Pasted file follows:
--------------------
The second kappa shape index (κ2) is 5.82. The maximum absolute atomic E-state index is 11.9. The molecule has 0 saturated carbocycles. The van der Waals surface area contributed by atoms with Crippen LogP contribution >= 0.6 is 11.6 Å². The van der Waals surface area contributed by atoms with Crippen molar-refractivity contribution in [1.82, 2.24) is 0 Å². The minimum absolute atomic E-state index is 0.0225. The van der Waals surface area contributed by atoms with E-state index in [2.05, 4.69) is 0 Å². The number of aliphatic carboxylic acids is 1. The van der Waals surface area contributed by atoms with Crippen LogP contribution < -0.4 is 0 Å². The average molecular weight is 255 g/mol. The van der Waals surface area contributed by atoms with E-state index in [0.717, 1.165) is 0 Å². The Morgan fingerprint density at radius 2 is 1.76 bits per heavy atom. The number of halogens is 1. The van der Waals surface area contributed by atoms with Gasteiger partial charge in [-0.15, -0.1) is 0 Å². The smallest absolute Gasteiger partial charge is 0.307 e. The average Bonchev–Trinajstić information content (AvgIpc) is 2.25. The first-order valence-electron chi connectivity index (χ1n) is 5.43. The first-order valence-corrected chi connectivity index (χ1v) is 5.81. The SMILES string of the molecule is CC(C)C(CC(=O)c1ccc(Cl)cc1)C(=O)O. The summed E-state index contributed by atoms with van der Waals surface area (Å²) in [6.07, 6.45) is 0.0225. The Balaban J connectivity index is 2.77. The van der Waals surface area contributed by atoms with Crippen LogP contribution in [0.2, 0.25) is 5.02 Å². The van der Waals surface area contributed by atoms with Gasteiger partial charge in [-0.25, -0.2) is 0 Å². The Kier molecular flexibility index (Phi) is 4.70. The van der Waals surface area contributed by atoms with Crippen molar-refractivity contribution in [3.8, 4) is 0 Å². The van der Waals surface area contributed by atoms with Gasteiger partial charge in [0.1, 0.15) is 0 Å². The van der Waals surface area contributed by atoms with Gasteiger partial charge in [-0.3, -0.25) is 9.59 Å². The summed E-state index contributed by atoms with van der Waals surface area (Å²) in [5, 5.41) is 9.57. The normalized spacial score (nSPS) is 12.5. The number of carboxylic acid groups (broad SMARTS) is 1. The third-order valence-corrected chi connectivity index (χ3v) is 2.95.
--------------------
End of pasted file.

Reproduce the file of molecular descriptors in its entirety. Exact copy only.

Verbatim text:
The second kappa shape index (κ2) is 5.82. The maximum absolute atomic E-state index is 11.9. The molecule has 0 saturated carbocycles. The van der Waals surface area contributed by atoms with Crippen LogP contribution >= 0.6 is 11.6 Å². The van der Waals surface area contributed by atoms with Crippen molar-refractivity contribution in [1.82, 2.24) is 0 Å². The minimum absolute atomic E-state index is 0.0225. The van der Waals surface area contributed by atoms with E-state index in [2.05, 4.69) is 0 Å². The number of aliphatic carboxylic acids is 1. The van der Waals surface area contributed by atoms with Crippen LogP contribution < -0.4 is 0 Å². The average molecular weight is 255 g/mol. The van der Waals surface area contributed by atoms with E-state index in [0.717, 1.165) is 0 Å². The Morgan fingerprint density at radius 2 is 1.76 bits per heavy atom. The number of halogens is 1. The van der Waals surface area contributed by atoms with Gasteiger partial charge in [-0.15, -0.1) is 0 Å². The smallest absolute Gasteiger partial charge is 0.307 e. The average Bonchev–Trinajstić information content (AvgIpc) is 2.25. The first-order valence-electron chi connectivity index (χ1n) is 5.43. The first-order valence-corrected chi connectivity index (χ1v) is 5.81. The SMILES string of the molecule is CC(C)C(CC(=O)c1ccc(Cl)cc1)C(=O)O. The summed E-state index contributed by atoms with van der Waals surface area (Å²) in [6.07, 6.45) is 0.0225. The Balaban J connectivity index is 2.77. The van der Waals surface area contributed by atoms with Crippen LogP contribution in [0.2, 0.25) is 5.02 Å². The van der Waals surface area contributed by atoms with Gasteiger partial charge in [-0.25, -0.2) is 0 Å². The Kier molecular flexibility index (Phi) is 4.70. The van der Waals surface area contributed by atoms with Crippen molar-refractivity contribution in [3.8, 4) is 0 Å². The van der Waals surface area contributed by atoms with Gasteiger partial charge in [0.1, 0.15) is 0 Å². The van der Waals surface area contributed by atoms with Gasteiger partial charge in [-0.3, -0.25) is 9.59 Å². The summed E-state index contributed by atoms with van der Waals surface area (Å²) in [5, 5.41) is 9.57. The normalized spacial score (nSPS) is 12.5. The number of carboxylic acid groups (broad SMARTS) is 1. The third-order valence-corrected chi connectivity index (χ3v) is 2.95.